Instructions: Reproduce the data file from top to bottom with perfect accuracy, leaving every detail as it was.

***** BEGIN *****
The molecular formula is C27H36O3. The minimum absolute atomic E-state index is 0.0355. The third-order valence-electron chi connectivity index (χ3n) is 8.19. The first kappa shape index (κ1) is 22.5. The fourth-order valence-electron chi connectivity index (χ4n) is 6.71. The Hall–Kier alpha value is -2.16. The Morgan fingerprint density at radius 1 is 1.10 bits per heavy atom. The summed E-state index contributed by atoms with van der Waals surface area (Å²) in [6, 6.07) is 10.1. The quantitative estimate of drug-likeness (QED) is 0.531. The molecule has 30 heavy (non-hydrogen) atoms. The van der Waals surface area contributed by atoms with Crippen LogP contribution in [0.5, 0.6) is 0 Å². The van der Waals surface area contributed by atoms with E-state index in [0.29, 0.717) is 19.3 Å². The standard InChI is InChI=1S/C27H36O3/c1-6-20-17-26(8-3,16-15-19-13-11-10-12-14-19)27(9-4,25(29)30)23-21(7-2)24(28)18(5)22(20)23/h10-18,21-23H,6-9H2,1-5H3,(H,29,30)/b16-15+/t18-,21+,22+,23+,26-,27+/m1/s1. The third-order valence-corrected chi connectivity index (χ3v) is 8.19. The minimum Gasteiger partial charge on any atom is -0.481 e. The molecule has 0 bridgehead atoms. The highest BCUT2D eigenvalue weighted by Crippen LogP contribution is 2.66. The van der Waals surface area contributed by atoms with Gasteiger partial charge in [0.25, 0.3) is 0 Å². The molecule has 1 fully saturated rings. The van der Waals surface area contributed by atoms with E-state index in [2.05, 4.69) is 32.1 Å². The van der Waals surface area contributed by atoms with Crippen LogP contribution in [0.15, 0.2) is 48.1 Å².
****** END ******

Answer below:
The molecular formula is C27H36O3. The minimum absolute atomic E-state index is 0.0355. The third-order valence-electron chi connectivity index (χ3n) is 8.19. The first kappa shape index (κ1) is 22.5. The fourth-order valence-electron chi connectivity index (χ4n) is 6.71. The Hall–Kier alpha value is -2.16. The Morgan fingerprint density at radius 1 is 1.10 bits per heavy atom. The summed E-state index contributed by atoms with van der Waals surface area (Å²) in [6, 6.07) is 10.1. The quantitative estimate of drug-likeness (QED) is 0.531. The molecule has 30 heavy (non-hydrogen) atoms. The van der Waals surface area contributed by atoms with Crippen LogP contribution in [0.5, 0.6) is 0 Å². The van der Waals surface area contributed by atoms with E-state index in [0.29, 0.717) is 19.3 Å². The standard InChI is InChI=1S/C27H36O3/c1-6-20-17-26(8-3,16-15-19-13-11-10-12-14-19)27(9-4,25(29)30)23-21(7-2)24(28)18(5)22(20)23/h10-18,21-23H,6-9H2,1-5H3,(H,29,30)/b16-15+/t18-,21+,22+,23+,26-,27+/m1/s1. The third-order valence-corrected chi connectivity index (χ3v) is 8.19. The minimum Gasteiger partial charge on any atom is -0.481 e. The molecule has 0 bridgehead atoms. The highest BCUT2D eigenvalue weighted by Crippen LogP contribution is 2.66. The van der Waals surface area contributed by atoms with Gasteiger partial charge in [0.25, 0.3) is 0 Å². The molecule has 1 fully saturated rings. The van der Waals surface area contributed by atoms with E-state index in [2.05, 4.69) is 32.1 Å². The van der Waals surface area contributed by atoms with Crippen LogP contribution in [0.15, 0.2) is 48.1 Å².